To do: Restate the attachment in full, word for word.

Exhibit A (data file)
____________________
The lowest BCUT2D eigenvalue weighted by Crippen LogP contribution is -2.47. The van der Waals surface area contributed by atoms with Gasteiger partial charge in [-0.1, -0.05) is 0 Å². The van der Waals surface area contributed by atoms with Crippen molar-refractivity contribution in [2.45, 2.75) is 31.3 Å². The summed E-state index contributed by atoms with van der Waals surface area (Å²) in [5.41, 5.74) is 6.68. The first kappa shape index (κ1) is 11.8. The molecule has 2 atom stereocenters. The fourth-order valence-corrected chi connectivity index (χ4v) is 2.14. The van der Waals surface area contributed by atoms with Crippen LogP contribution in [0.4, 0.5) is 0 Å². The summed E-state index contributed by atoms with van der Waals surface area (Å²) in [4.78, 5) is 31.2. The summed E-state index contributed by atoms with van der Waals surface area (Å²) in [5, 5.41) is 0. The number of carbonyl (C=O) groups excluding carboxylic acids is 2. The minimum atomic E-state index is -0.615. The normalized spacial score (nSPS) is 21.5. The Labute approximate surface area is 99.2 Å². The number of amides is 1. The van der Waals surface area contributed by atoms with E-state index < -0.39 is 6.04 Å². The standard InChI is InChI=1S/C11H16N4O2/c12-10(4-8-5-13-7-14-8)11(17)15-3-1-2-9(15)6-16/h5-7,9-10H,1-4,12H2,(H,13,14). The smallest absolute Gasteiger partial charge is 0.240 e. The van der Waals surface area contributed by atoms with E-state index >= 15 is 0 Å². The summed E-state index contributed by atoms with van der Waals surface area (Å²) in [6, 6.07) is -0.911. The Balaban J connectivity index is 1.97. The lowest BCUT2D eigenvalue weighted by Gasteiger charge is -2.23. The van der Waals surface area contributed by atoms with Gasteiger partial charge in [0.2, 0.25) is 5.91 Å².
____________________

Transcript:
The lowest BCUT2D eigenvalue weighted by Crippen LogP contribution is -2.47. The van der Waals surface area contributed by atoms with Gasteiger partial charge in [-0.1, -0.05) is 0 Å². The van der Waals surface area contributed by atoms with Crippen molar-refractivity contribution in [2.45, 2.75) is 31.3 Å². The summed E-state index contributed by atoms with van der Waals surface area (Å²) in [5.41, 5.74) is 6.68. The first kappa shape index (κ1) is 11.8. The molecule has 2 atom stereocenters. The fourth-order valence-corrected chi connectivity index (χ4v) is 2.14. The van der Waals surface area contributed by atoms with Crippen LogP contribution in [0.4, 0.5) is 0 Å². The summed E-state index contributed by atoms with van der Waals surface area (Å²) in [4.78, 5) is 31.2. The summed E-state index contributed by atoms with van der Waals surface area (Å²) in [5, 5.41) is 0. The number of carbonyl (C=O) groups excluding carboxylic acids is 2. The minimum atomic E-state index is -0.615. The normalized spacial score (nSPS) is 21.5. The Labute approximate surface area is 99.2 Å². The number of amides is 1. The van der Waals surface area contributed by atoms with E-state index < -0.39 is 6.04 Å². The standard InChI is InChI=1S/C11H16N4O2/c12-10(4-8-5-13-7-14-8)11(17)15-3-1-2-9(15)6-16/h5-7,9-10H,1-4,12H2,(H,13,14). The smallest absolute Gasteiger partial charge is 0.240 e. The van der Waals surface area contributed by atoms with E-state index >= 15 is 0 Å². The summed E-state index contributed by atoms with van der Waals surface area (Å²) in [6, 6.07) is -0.911. The Balaban J connectivity index is 1.97. The lowest BCUT2D eigenvalue weighted by Gasteiger charge is -2.23. The van der Waals surface area contributed by atoms with Gasteiger partial charge in [0.2, 0.25) is 5.91 Å².